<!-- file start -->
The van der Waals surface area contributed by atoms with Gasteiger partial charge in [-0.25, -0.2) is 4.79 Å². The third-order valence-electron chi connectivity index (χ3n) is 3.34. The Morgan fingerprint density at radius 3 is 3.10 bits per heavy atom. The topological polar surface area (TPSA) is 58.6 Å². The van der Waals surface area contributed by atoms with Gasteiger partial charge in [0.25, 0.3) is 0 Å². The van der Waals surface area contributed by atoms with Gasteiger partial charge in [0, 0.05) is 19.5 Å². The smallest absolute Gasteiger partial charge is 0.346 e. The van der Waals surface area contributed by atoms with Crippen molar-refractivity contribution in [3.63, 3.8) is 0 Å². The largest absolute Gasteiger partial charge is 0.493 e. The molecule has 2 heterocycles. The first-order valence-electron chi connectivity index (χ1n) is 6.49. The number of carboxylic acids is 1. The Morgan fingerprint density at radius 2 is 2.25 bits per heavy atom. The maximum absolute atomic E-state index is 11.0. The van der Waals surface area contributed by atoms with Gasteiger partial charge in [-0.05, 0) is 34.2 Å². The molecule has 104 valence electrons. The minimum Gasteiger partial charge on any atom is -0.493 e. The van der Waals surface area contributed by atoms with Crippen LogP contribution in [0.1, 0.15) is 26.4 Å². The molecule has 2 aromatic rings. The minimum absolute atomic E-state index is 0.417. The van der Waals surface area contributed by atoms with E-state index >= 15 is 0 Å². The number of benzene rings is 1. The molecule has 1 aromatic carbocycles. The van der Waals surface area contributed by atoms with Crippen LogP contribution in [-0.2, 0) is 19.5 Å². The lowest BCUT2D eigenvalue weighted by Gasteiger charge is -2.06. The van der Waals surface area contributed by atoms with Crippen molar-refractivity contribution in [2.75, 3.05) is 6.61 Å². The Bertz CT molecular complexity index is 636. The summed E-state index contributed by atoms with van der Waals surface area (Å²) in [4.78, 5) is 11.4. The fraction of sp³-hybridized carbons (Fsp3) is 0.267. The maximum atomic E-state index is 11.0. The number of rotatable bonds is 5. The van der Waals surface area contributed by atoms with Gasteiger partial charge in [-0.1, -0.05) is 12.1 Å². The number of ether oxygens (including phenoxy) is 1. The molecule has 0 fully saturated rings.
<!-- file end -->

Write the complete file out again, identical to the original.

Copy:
The van der Waals surface area contributed by atoms with Gasteiger partial charge in [-0.25, -0.2) is 4.79 Å². The third-order valence-electron chi connectivity index (χ3n) is 3.34. The Morgan fingerprint density at radius 3 is 3.10 bits per heavy atom. The topological polar surface area (TPSA) is 58.6 Å². The van der Waals surface area contributed by atoms with Gasteiger partial charge in [0.25, 0.3) is 0 Å². The van der Waals surface area contributed by atoms with Gasteiger partial charge in [0, 0.05) is 19.5 Å². The smallest absolute Gasteiger partial charge is 0.346 e. The van der Waals surface area contributed by atoms with Crippen molar-refractivity contribution in [3.63, 3.8) is 0 Å². The largest absolute Gasteiger partial charge is 0.493 e. The molecule has 2 heterocycles. The first-order valence-electron chi connectivity index (χ1n) is 6.49. The number of carboxylic acids is 1. The Morgan fingerprint density at radius 2 is 2.25 bits per heavy atom. The maximum absolute atomic E-state index is 11.0. The van der Waals surface area contributed by atoms with Gasteiger partial charge in [-0.05, 0) is 34.2 Å². The molecule has 104 valence electrons. The minimum Gasteiger partial charge on any atom is -0.493 e. The van der Waals surface area contributed by atoms with Crippen LogP contribution in [0.1, 0.15) is 26.4 Å². The molecule has 2 aromatic rings. The minimum absolute atomic E-state index is 0.417. The van der Waals surface area contributed by atoms with E-state index >= 15 is 0 Å². The number of benzene rings is 1. The molecule has 1 aromatic carbocycles. The van der Waals surface area contributed by atoms with Crippen LogP contribution in [-0.2, 0) is 19.5 Å². The lowest BCUT2D eigenvalue weighted by Gasteiger charge is -2.06. The van der Waals surface area contributed by atoms with Crippen molar-refractivity contribution in [2.75, 3.05) is 6.61 Å². The Bertz CT molecular complexity index is 636. The summed E-state index contributed by atoms with van der Waals surface area (Å²) in [4.78, 5) is 11.4. The fraction of sp³-hybridized carbons (Fsp3) is 0.267. The maximum atomic E-state index is 11.0. The number of rotatable bonds is 5. The van der Waals surface area contributed by atoms with Gasteiger partial charge in [-0.1, -0.05) is 12.1 Å². The number of ether oxygens (including phenoxy) is 1. The molecule has 0 fully saturated rings.